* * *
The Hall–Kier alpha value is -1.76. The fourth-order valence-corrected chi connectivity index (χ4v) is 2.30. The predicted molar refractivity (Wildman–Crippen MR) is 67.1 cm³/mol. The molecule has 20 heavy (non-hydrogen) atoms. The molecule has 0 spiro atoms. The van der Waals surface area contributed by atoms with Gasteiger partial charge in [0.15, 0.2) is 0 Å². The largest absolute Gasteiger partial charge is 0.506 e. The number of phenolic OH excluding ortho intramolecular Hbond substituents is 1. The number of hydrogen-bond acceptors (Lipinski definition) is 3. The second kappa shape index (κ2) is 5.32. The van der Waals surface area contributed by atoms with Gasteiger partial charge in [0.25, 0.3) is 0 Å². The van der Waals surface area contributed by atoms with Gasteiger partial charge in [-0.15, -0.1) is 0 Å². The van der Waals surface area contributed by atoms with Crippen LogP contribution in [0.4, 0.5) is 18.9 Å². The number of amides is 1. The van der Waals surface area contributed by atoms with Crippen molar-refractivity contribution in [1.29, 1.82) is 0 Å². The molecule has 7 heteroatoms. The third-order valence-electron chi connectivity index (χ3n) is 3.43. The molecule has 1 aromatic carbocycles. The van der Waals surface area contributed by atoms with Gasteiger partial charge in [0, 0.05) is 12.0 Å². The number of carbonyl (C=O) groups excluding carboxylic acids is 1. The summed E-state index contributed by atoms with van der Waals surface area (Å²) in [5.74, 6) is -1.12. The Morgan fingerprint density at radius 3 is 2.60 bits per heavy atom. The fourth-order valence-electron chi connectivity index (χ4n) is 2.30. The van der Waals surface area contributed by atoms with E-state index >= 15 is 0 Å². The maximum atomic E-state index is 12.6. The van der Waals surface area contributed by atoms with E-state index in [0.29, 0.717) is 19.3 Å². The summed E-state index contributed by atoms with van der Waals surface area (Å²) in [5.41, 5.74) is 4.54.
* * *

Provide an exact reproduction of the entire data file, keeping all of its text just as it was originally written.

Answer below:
The Hall–Kier alpha value is -1.76. The fourth-order valence-corrected chi connectivity index (χ4v) is 2.30. The predicted molar refractivity (Wildman–Crippen MR) is 67.1 cm³/mol. The molecule has 20 heavy (non-hydrogen) atoms. The molecule has 0 spiro atoms. The van der Waals surface area contributed by atoms with Gasteiger partial charge in [0.15, 0.2) is 0 Å². The largest absolute Gasteiger partial charge is 0.506 e. The number of phenolic OH excluding ortho intramolecular Hbond substituents is 1. The number of hydrogen-bond acceptors (Lipinski definition) is 3. The second kappa shape index (κ2) is 5.32. The van der Waals surface area contributed by atoms with Gasteiger partial charge in [0.25, 0.3) is 0 Å². The van der Waals surface area contributed by atoms with Gasteiger partial charge in [-0.15, -0.1) is 0 Å². The van der Waals surface area contributed by atoms with Crippen LogP contribution in [0.4, 0.5) is 18.9 Å². The number of amides is 1. The van der Waals surface area contributed by atoms with Crippen molar-refractivity contribution in [1.29, 1.82) is 0 Å². The molecule has 7 heteroatoms. The third-order valence-electron chi connectivity index (χ3n) is 3.43. The molecule has 1 aromatic carbocycles. The van der Waals surface area contributed by atoms with Gasteiger partial charge in [0, 0.05) is 12.0 Å². The number of carbonyl (C=O) groups excluding carboxylic acids is 1. The summed E-state index contributed by atoms with van der Waals surface area (Å²) in [5.74, 6) is -1.12. The Morgan fingerprint density at radius 3 is 2.60 bits per heavy atom. The fourth-order valence-electron chi connectivity index (χ4n) is 2.30. The van der Waals surface area contributed by atoms with E-state index >= 15 is 0 Å². The maximum atomic E-state index is 12.6. The van der Waals surface area contributed by atoms with E-state index in [0.29, 0.717) is 19.3 Å². The summed E-state index contributed by atoms with van der Waals surface area (Å²) in [5.41, 5.74) is 4.54.